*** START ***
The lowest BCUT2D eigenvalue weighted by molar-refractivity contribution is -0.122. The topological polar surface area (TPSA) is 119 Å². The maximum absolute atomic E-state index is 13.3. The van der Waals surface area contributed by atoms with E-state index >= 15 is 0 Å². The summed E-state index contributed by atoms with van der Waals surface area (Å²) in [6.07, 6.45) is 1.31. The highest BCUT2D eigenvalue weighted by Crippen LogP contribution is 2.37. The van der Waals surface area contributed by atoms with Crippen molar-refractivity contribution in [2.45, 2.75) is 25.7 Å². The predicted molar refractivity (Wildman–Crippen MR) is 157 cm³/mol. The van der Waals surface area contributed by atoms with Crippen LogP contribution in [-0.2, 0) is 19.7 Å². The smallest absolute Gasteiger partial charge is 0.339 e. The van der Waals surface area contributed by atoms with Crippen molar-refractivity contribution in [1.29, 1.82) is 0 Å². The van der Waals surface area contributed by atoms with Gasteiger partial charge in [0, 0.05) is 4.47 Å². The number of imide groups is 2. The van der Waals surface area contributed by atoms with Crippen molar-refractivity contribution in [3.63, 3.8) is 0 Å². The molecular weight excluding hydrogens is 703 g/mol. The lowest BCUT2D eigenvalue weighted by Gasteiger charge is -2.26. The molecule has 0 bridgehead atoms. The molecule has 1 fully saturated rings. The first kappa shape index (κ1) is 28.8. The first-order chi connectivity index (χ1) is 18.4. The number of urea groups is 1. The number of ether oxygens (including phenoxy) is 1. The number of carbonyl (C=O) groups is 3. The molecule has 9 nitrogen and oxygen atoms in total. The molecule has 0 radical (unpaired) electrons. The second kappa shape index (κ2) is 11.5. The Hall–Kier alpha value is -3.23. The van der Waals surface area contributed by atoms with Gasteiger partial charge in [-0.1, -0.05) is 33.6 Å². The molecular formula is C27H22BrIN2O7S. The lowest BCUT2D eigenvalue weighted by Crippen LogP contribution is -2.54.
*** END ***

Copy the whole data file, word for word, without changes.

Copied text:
The lowest BCUT2D eigenvalue weighted by molar-refractivity contribution is -0.122. The topological polar surface area (TPSA) is 119 Å². The maximum absolute atomic E-state index is 13.3. The van der Waals surface area contributed by atoms with E-state index >= 15 is 0 Å². The summed E-state index contributed by atoms with van der Waals surface area (Å²) in [6.07, 6.45) is 1.31. The highest BCUT2D eigenvalue weighted by Crippen LogP contribution is 2.37. The van der Waals surface area contributed by atoms with Crippen molar-refractivity contribution in [2.45, 2.75) is 25.7 Å². The predicted molar refractivity (Wildman–Crippen MR) is 157 cm³/mol. The van der Waals surface area contributed by atoms with Crippen LogP contribution in [-0.2, 0) is 19.7 Å². The smallest absolute Gasteiger partial charge is 0.339 e. The van der Waals surface area contributed by atoms with Crippen molar-refractivity contribution in [1.29, 1.82) is 0 Å². The van der Waals surface area contributed by atoms with Gasteiger partial charge in [0, 0.05) is 4.47 Å². The number of imide groups is 2. The van der Waals surface area contributed by atoms with Crippen molar-refractivity contribution in [3.63, 3.8) is 0 Å². The molecular weight excluding hydrogens is 703 g/mol. The lowest BCUT2D eigenvalue weighted by Gasteiger charge is -2.26. The molecule has 0 bridgehead atoms. The molecule has 1 fully saturated rings. The first kappa shape index (κ1) is 28.8. The first-order chi connectivity index (χ1) is 18.4. The number of urea groups is 1. The number of ether oxygens (including phenoxy) is 1. The number of carbonyl (C=O) groups is 3. The molecule has 9 nitrogen and oxygen atoms in total. The molecule has 0 radical (unpaired) electrons. The second kappa shape index (κ2) is 11.5. The Hall–Kier alpha value is -3.23. The van der Waals surface area contributed by atoms with Gasteiger partial charge in [-0.1, -0.05) is 33.6 Å². The molecular formula is C27H22BrIN2O7S. The lowest BCUT2D eigenvalue weighted by Crippen LogP contribution is -2.54.